"The philosophers have only interpreted the world; the thing, however, is to change it.”
Karl Marx’s father Heinrich was descended from a long line of Rabbis. Though Heinrich did not follow in the tradition of becoming a Rabi he was a well respected Jewish lawyer in Trier. Though Trier was a major Prussian town, it was also one of the poorest. As Heinrich Marx' clients began to leave the city to find employment elsewhere, his firm suffered. To fix his families situation he converted to Christianity shortly before Karl’s birth. In May of 1818 Karl was born.
At the age of seventeen Karl Marx graduated high school he enrolled in Bonn University. He studied law as his father had wished but he did not focus on his studies. After being arrested for dueling Karl returned to Trier. His father made one last attempt to get Karl a law degree and sent him off to Berlin University which was renowned for its law program. In 1838 Heinrich died of a liver inflammation. Without the expectations of his father lording over him Karl decided to study philosophy instead. ©Sergey Ivanov
After graduating with a Doctorate in Philosophy, Karl Marx returned to Trier to wed his childhood sweetheart, Jenny von Westphalen. He worked as an editor of a liberal daily paper in Köln where he was soon writing articles based on his radical political views. He attacked class privileges and the bureaucratic mess of politics. In just two months the paper had a huge increase in subscribers. The government grew anxious and banned the paper in spring of 1843. Marx was offered the position of the editor for a similar paper in Paris. In Paris too he was met with opposition. After two years he was expelled from France and made his way to Belgium where he met Friedrich Engels.
In Brussels he founded the German Workers’ Party and was active in the local Communist League. It was for the League that Engels and Marx published in 1848 the Communist Manifesto. Soon after this publication, the Belgian government expelled Marx. He returned to Cologne where he became editor of the Neue Rheinische Zeitung. It did not take too long for the Prussian government to suppress the paper which under Marx had taken on quite a Communist undertone. Marx was once again exiled from Germany and returned to Paris. The French government expelled him again leaving him no choice but to flee the continent. Mark finally settled in London, where he lived as a stateless exile. England refused to grant him citizenship and Prussia refused to renaturalize him – for the rest of his life.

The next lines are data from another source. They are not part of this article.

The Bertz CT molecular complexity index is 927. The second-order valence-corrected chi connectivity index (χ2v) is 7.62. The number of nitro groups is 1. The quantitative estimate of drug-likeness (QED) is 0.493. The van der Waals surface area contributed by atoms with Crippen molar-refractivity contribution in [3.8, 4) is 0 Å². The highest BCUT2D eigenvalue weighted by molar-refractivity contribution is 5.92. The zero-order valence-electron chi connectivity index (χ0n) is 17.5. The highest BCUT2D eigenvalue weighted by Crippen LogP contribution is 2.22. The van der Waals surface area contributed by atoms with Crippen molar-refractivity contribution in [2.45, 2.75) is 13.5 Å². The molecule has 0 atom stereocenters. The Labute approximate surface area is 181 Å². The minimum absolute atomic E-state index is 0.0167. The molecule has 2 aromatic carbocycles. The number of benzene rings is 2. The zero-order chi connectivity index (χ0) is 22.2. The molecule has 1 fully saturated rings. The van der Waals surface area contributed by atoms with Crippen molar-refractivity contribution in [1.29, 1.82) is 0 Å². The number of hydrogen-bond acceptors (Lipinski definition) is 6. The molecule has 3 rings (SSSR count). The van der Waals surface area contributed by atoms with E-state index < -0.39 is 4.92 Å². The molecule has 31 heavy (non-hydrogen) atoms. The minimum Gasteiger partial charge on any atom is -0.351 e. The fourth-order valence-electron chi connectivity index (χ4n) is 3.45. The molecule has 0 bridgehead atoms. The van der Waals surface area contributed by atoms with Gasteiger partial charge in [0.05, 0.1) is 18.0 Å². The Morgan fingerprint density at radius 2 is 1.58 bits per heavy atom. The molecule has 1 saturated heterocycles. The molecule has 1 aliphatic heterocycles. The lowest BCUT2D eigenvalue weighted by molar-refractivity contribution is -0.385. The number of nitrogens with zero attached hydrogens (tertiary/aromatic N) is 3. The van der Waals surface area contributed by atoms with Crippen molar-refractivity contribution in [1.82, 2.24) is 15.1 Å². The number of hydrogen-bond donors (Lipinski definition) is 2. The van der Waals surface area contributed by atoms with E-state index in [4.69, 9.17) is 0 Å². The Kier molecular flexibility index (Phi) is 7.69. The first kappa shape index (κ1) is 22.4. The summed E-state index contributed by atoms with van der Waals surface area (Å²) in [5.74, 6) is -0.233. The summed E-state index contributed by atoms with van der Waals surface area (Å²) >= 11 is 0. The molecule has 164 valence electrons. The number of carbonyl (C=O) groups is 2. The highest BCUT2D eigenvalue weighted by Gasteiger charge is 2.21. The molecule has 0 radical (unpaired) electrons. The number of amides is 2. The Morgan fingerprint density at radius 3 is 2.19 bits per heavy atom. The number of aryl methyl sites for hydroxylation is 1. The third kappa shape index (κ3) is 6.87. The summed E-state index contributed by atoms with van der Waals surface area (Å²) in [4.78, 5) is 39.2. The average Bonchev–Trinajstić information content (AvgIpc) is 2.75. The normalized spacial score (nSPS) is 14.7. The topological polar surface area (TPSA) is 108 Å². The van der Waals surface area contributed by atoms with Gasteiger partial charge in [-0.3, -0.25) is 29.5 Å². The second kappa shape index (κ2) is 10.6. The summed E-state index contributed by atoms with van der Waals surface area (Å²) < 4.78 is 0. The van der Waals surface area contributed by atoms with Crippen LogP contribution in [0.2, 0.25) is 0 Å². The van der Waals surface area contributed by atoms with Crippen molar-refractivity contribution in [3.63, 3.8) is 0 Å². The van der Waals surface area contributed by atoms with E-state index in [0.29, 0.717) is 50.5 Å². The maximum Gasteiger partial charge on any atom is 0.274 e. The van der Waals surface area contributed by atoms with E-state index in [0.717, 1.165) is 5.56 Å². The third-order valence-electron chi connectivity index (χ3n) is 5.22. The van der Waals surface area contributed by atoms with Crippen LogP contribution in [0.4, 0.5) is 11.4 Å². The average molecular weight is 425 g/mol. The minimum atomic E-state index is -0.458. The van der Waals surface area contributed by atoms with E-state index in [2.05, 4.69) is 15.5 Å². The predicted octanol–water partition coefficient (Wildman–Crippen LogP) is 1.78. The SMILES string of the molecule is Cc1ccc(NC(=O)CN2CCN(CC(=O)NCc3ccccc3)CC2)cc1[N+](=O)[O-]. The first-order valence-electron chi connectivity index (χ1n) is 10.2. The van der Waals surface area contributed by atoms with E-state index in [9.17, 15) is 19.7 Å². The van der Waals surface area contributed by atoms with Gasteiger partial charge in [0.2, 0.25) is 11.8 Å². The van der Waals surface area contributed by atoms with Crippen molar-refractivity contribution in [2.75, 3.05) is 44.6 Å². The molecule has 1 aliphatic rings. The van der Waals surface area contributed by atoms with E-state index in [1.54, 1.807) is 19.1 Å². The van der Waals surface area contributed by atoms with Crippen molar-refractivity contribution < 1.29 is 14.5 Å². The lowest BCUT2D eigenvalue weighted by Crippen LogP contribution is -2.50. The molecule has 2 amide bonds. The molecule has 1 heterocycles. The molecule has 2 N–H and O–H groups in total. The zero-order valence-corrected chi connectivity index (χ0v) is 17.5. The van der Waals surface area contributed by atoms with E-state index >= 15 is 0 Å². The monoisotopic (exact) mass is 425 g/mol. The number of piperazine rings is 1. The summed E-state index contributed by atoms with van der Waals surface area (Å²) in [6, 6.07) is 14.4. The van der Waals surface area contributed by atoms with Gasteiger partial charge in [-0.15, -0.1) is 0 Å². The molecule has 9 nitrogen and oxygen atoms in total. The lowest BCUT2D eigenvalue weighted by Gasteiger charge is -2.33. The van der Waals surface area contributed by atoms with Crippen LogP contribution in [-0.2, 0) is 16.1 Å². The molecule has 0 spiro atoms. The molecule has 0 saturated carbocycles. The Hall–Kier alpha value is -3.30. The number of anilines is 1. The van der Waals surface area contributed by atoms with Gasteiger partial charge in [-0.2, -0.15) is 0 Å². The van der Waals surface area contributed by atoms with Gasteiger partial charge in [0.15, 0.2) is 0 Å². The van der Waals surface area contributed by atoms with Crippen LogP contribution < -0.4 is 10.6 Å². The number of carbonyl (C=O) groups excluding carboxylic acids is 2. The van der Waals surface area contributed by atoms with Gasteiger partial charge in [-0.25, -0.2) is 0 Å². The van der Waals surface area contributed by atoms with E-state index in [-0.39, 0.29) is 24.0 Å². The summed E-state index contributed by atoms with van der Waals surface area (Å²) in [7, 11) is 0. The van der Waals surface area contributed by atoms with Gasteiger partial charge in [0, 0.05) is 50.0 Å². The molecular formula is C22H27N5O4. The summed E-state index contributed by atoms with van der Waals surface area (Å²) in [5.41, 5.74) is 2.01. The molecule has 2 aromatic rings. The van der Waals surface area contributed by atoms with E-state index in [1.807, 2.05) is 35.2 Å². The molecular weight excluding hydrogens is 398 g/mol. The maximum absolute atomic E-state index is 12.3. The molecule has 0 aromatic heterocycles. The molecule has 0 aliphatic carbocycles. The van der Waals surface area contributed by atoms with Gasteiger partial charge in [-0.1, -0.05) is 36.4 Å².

In London Marx supported himself as a journalist. He wrote for German and English language publications. For the next ten years he was a correspondent for the New York Daily Tribune.
Though employed, Marx scraped by since each article made only about 2 Pounds. With the continued financial support of Engles, Marx was literally saved from starvation. In 1864, Marx helped found the International Workingmen’s Association in London. In 1872 he dissolved the group to prevent the anarchist movements taking it over. After that his political activity remained low key and he mainly corresponded with radicals in Europe and America, offering help to various socialist and labor movements.
At the age of 67, his wife Jenny died of cancer in 1881, something Marx was never able to recover from. The Marxes had seven children, four died in infancy or childhood. Their three daughters went on to marry men involved in social change and labor movements. Marx himself experienced a large amount of illness in the last two decades of his life. This might have been due to his excessive smoking and drinking. Like his father, he too experienced liver problems. He died in his armchair on March 14, 1883, just shy of his 65th birthday. He is buried in London’s Highgate Cemetery.
Marx's headstone at Highgate Cemetary, London
© Michael Reeve, PhD